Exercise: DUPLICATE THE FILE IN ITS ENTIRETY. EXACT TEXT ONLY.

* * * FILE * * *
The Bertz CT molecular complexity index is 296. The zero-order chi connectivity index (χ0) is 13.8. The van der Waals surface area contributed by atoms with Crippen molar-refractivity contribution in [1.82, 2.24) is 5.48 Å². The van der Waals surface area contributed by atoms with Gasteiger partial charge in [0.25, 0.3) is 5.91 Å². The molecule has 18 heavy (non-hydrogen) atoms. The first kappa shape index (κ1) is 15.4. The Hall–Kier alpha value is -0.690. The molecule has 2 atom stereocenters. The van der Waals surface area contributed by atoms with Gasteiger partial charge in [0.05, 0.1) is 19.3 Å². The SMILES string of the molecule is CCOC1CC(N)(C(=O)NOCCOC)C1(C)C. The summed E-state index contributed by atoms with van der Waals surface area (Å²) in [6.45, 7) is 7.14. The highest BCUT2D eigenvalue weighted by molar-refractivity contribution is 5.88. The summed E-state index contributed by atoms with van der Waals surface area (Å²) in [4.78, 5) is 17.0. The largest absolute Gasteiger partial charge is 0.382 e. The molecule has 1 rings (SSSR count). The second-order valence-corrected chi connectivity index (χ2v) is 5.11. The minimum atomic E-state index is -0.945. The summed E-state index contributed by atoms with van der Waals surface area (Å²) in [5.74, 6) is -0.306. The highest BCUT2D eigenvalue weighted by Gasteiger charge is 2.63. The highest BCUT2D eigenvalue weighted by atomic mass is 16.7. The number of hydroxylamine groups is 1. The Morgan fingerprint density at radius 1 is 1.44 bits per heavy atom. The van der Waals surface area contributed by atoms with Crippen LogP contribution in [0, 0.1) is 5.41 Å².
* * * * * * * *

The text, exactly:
The Bertz CT molecular complexity index is 296. The zero-order chi connectivity index (χ0) is 13.8. The van der Waals surface area contributed by atoms with Crippen molar-refractivity contribution in [1.82, 2.24) is 5.48 Å². The van der Waals surface area contributed by atoms with Gasteiger partial charge in [0.25, 0.3) is 5.91 Å². The molecule has 18 heavy (non-hydrogen) atoms. The first kappa shape index (κ1) is 15.4. The Hall–Kier alpha value is -0.690. The molecule has 2 atom stereocenters. The van der Waals surface area contributed by atoms with Gasteiger partial charge in [0.05, 0.1) is 19.3 Å². The SMILES string of the molecule is CCOC1CC(N)(C(=O)NOCCOC)C1(C)C. The summed E-state index contributed by atoms with van der Waals surface area (Å²) in [6.45, 7) is 7.14. The highest BCUT2D eigenvalue weighted by molar-refractivity contribution is 5.88. The summed E-state index contributed by atoms with van der Waals surface area (Å²) in [4.78, 5) is 17.0. The largest absolute Gasteiger partial charge is 0.382 e. The molecule has 1 rings (SSSR count). The second-order valence-corrected chi connectivity index (χ2v) is 5.11. The minimum atomic E-state index is -0.945. The summed E-state index contributed by atoms with van der Waals surface area (Å²) in [5.74, 6) is -0.306. The highest BCUT2D eigenvalue weighted by Gasteiger charge is 2.63. The highest BCUT2D eigenvalue weighted by atomic mass is 16.7. The number of hydroxylamine groups is 1. The Morgan fingerprint density at radius 1 is 1.44 bits per heavy atom. The van der Waals surface area contributed by atoms with Crippen LogP contribution in [0, 0.1) is 5.41 Å².